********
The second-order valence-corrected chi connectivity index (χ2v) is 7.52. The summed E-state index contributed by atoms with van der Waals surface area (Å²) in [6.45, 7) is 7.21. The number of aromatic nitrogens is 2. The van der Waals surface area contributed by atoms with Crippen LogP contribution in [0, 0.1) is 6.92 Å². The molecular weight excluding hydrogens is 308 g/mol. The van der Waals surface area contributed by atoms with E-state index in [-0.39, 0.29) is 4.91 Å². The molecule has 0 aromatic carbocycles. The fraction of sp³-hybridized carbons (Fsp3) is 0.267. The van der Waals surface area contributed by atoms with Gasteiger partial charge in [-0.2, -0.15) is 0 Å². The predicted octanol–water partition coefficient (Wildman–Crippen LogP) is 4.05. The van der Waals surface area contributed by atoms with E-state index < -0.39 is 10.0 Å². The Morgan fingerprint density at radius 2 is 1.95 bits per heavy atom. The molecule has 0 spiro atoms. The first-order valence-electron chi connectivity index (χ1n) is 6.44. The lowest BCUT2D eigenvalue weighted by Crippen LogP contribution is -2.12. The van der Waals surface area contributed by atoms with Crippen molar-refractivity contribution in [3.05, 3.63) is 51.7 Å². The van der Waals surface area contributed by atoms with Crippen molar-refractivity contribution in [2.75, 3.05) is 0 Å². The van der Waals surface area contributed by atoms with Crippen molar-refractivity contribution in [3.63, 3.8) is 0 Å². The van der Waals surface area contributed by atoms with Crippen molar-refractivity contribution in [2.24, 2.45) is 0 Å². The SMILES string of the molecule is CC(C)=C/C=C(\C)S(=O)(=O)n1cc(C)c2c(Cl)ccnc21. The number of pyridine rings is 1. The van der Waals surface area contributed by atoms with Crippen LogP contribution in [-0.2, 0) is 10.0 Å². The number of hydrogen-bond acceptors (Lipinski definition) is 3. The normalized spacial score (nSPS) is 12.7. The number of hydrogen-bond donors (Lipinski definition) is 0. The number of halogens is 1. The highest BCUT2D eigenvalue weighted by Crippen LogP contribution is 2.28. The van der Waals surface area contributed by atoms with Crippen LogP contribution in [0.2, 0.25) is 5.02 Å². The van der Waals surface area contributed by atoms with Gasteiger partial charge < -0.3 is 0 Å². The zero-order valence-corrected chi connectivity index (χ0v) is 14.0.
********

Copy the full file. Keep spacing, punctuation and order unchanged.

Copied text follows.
The second-order valence-corrected chi connectivity index (χ2v) is 7.52. The summed E-state index contributed by atoms with van der Waals surface area (Å²) in [6.45, 7) is 7.21. The number of aromatic nitrogens is 2. The van der Waals surface area contributed by atoms with Crippen LogP contribution in [0, 0.1) is 6.92 Å². The molecular weight excluding hydrogens is 308 g/mol. The van der Waals surface area contributed by atoms with E-state index in [-0.39, 0.29) is 4.91 Å². The molecule has 0 aromatic carbocycles. The fraction of sp³-hybridized carbons (Fsp3) is 0.267. The van der Waals surface area contributed by atoms with Gasteiger partial charge in [-0.2, -0.15) is 0 Å². The predicted octanol–water partition coefficient (Wildman–Crippen LogP) is 4.05. The van der Waals surface area contributed by atoms with E-state index < -0.39 is 10.0 Å². The Morgan fingerprint density at radius 2 is 1.95 bits per heavy atom. The molecule has 0 spiro atoms. The first-order valence-electron chi connectivity index (χ1n) is 6.44. The lowest BCUT2D eigenvalue weighted by Crippen LogP contribution is -2.12. The van der Waals surface area contributed by atoms with Crippen molar-refractivity contribution in [3.05, 3.63) is 51.7 Å². The van der Waals surface area contributed by atoms with Crippen molar-refractivity contribution in [2.75, 3.05) is 0 Å². The van der Waals surface area contributed by atoms with Crippen molar-refractivity contribution in [3.63, 3.8) is 0 Å². The van der Waals surface area contributed by atoms with Crippen molar-refractivity contribution in [2.24, 2.45) is 0 Å². The SMILES string of the molecule is CC(C)=C/C=C(\C)S(=O)(=O)n1cc(C)c2c(Cl)ccnc21. The number of pyridine rings is 1. The van der Waals surface area contributed by atoms with Crippen LogP contribution in [-0.2, 0) is 10.0 Å². The number of hydrogen-bond acceptors (Lipinski definition) is 3. The normalized spacial score (nSPS) is 12.7. The number of hydrogen-bond donors (Lipinski definition) is 0. The number of halogens is 1. The highest BCUT2D eigenvalue weighted by Crippen LogP contribution is 2.28. The van der Waals surface area contributed by atoms with Crippen LogP contribution in [0.2, 0.25) is 5.02 Å². The van der Waals surface area contributed by atoms with Gasteiger partial charge < -0.3 is 0 Å². The zero-order valence-corrected chi connectivity index (χ0v) is 14.0.